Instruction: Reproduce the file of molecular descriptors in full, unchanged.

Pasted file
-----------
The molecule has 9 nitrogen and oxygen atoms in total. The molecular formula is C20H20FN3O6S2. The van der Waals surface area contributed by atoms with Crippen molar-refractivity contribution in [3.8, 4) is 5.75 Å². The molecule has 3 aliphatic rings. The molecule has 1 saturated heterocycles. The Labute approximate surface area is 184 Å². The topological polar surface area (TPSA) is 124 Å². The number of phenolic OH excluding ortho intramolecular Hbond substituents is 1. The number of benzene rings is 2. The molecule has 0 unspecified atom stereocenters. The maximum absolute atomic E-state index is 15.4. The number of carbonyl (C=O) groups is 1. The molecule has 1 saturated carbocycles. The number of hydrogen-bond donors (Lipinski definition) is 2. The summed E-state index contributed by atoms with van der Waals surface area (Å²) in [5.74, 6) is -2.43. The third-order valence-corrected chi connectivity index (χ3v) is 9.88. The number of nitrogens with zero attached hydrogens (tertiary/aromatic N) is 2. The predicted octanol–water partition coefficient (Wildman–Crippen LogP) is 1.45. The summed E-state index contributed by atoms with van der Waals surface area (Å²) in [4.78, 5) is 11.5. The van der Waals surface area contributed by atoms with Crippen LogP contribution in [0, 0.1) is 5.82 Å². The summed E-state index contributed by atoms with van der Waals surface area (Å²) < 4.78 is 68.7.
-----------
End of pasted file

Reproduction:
The molecule has 9 nitrogen and oxygen atoms in total. The molecular formula is C20H20FN3O6S2. The van der Waals surface area contributed by atoms with Crippen molar-refractivity contribution in [3.8, 4) is 5.75 Å². The molecule has 3 aliphatic rings. The molecule has 1 saturated heterocycles. The Labute approximate surface area is 184 Å². The topological polar surface area (TPSA) is 124 Å². The number of phenolic OH excluding ortho intramolecular Hbond substituents is 1. The number of benzene rings is 2. The molecule has 0 unspecified atom stereocenters. The maximum absolute atomic E-state index is 15.4. The number of carbonyl (C=O) groups is 1. The molecule has 1 saturated carbocycles. The number of hydrogen-bond donors (Lipinski definition) is 2. The summed E-state index contributed by atoms with van der Waals surface area (Å²) in [5.74, 6) is -2.43. The third-order valence-corrected chi connectivity index (χ3v) is 9.88. The number of nitrogens with zero attached hydrogens (tertiary/aromatic N) is 2. The predicted octanol–water partition coefficient (Wildman–Crippen LogP) is 1.45. The summed E-state index contributed by atoms with van der Waals surface area (Å²) in [4.78, 5) is 11.5. The van der Waals surface area contributed by atoms with Crippen LogP contribution in [0, 0.1) is 5.82 Å². The summed E-state index contributed by atoms with van der Waals surface area (Å²) < 4.78 is 68.7.